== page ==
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Bus line tries to add English-speaking travelers to Latino base

Tufesa Internacional wants you.

The bus line, based in Sonora, Mexico, and catering primarily to Spanish-speaking travelers, is expanding efforts to attract more English-speaking Las Vegans to its long-distance lines.

Why ride Tufesa instead of the venerable ‘Hound?

You can make it deep into Mexico or land in Los Angeles without having to make a transfer.

It’s no surprise that two Hispanic-oriented bus lines now serve Las Vegas. Recent U.S. Census numbers reveal that about a third of Clark County residents are of Hispanic origin, with many having roots in Mexico.

About a decade ago, the El Paso-Los Angeles Limousine Express, which has terminals at 1100 S. Main St. and 1410 N. Eastern Ave., added stops in Las Vegas to its service between Los Angeles, Phoenix, Alburquerque and points south. The company has always marketed strictly to a Spanish-speaking clientele.

But Tufesa, whose schedules and fare information are printed almost completely in Spanish, is trying to branch out. It recently placed its first-ever English-language ad in a local publication (no, not this one).

Roger Gaytan, who manages the Tufesa terminal on Martin Luther King Boulevard near downtown, said the decision to reach out to English-speakers isn’t surprising. Business at Tufesa is “so-so” and he wants more of the market.

“We’re not bad, we’re not wonderful,” Gaytan said. “We’re getting there.”

About 100 passengers leave from Tufesa’s Las Vegas terminal each day and the same number arrive, on a total of eight 42-seat buses.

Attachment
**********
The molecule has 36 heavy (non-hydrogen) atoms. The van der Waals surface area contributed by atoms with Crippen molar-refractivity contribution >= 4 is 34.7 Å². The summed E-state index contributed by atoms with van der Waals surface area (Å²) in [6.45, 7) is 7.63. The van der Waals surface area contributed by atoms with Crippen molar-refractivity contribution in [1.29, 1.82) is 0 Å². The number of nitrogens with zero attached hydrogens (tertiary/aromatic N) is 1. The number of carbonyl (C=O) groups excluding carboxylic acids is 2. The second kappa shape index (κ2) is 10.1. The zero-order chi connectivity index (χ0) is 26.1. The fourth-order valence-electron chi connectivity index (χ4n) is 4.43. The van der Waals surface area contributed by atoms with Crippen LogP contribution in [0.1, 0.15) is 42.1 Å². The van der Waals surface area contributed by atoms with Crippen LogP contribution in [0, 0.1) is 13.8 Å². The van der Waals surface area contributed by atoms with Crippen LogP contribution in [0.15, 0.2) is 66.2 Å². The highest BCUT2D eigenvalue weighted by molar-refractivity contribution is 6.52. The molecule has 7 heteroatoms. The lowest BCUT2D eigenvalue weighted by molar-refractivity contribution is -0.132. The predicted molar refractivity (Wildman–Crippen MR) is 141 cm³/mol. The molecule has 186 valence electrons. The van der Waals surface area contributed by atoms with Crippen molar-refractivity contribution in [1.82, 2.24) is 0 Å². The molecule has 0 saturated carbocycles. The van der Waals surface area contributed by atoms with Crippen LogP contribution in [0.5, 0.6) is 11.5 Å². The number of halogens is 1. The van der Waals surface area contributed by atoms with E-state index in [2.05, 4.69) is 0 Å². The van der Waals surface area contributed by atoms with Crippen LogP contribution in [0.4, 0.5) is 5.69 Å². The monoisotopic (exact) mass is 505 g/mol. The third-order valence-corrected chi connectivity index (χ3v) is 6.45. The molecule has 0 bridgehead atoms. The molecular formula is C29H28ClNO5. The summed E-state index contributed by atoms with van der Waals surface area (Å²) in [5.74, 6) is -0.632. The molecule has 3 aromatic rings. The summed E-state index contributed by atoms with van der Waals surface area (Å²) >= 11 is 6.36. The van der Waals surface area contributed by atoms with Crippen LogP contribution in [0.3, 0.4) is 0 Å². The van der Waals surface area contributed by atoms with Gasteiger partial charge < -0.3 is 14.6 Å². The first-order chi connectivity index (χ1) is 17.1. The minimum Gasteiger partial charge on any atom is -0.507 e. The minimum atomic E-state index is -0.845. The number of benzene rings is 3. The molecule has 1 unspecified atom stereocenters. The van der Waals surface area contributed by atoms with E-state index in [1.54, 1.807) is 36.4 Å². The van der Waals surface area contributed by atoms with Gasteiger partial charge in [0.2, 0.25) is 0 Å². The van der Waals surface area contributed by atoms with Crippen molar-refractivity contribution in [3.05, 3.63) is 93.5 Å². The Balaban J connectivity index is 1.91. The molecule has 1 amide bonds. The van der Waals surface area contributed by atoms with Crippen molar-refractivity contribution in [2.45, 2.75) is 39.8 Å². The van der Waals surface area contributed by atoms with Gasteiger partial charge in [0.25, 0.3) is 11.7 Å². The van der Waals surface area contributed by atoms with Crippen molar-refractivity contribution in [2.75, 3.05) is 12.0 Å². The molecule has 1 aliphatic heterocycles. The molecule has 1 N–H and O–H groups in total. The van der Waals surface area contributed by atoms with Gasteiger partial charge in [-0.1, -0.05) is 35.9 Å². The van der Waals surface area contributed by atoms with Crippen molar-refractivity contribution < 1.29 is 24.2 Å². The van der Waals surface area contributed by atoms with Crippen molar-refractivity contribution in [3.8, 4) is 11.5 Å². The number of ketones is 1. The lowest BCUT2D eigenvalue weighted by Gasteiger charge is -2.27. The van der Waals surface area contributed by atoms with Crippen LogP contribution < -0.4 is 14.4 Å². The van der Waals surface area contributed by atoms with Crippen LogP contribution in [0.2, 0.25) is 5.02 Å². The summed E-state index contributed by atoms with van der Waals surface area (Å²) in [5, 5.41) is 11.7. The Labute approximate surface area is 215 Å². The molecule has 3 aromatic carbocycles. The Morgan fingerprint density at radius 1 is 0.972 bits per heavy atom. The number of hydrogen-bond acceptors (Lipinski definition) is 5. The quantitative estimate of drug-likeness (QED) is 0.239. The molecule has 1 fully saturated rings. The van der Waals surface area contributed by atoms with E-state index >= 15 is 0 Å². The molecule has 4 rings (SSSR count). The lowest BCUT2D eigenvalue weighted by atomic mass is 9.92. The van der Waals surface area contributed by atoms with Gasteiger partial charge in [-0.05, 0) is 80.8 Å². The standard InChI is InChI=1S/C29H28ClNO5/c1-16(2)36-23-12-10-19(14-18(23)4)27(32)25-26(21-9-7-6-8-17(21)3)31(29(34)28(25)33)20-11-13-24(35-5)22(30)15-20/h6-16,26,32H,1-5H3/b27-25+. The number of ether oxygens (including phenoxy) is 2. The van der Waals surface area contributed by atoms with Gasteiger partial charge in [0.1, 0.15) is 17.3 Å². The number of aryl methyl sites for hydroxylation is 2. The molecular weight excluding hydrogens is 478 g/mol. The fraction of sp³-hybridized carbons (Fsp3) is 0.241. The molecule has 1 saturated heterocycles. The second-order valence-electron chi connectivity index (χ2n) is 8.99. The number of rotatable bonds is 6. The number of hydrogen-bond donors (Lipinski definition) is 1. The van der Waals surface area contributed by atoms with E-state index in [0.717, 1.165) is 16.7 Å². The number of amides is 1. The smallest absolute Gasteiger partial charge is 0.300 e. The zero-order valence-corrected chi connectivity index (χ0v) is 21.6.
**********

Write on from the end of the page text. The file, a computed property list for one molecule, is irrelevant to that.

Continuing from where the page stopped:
Ramon Rubio got off one of those buses Friday, fresh from Guadalajara, Mexico. He said he chose Tufesa because the service is faster than other companies, the drivers are friendly and the seats are comfortable.

Amenities on the Tufesa line include five televisions and gender-specific bathrooms on most vehicles.

“I think we are one of the best,” Gaytan said. “I don’t want to be selfish, but I don’t know if you saw our bus, but they’re new. They’re really nice.”

He added that the travel-without-transfers feature is unique for long-distance travel. Guadalajara is about 1,500 miles from Las Vegas, or 36 hours by Tufesa, which charges $220.

The same trip on Greyhound is $188, but the journey involves two or three transfers and runs 46 to 50 hours.

Tufesa also competes with Greyhound on the Las Vegas-Los Angeles route, putting four daily departures up against Greyhound’s 13. Prices are comparable: $39 to $67.50 on the ‘ Hound; $40 on Tufesa, though it’s currently offering a $25 special to match the regular rates of the El Paso-Los Angeles Limousine Express, which offers three Vegas-LA departures daily.

Attempts to reach El Paso-Los Angeles officials in El Paso and Las Vegas were unsuccessful Friday.

Greyhound doesn’t release passenger numbers for specific routes, said corporate spokesman Timothy Stokes.

“Business has been profitable,” Stokes said. “We’ve seen an increase in the popularity of bus travel.”

He attributed this to commuters looking for affordable travel options, and said Greyhound has responded to the increase by updating bus interiors to make them more comfortable.

Not that Greyhound is worried about a little competition. Nationwide, it carries 17.6 million riders annually.

Contact reporter Laura Emerson at lemerson@lvbusinesspress.com or 702-380-4588.

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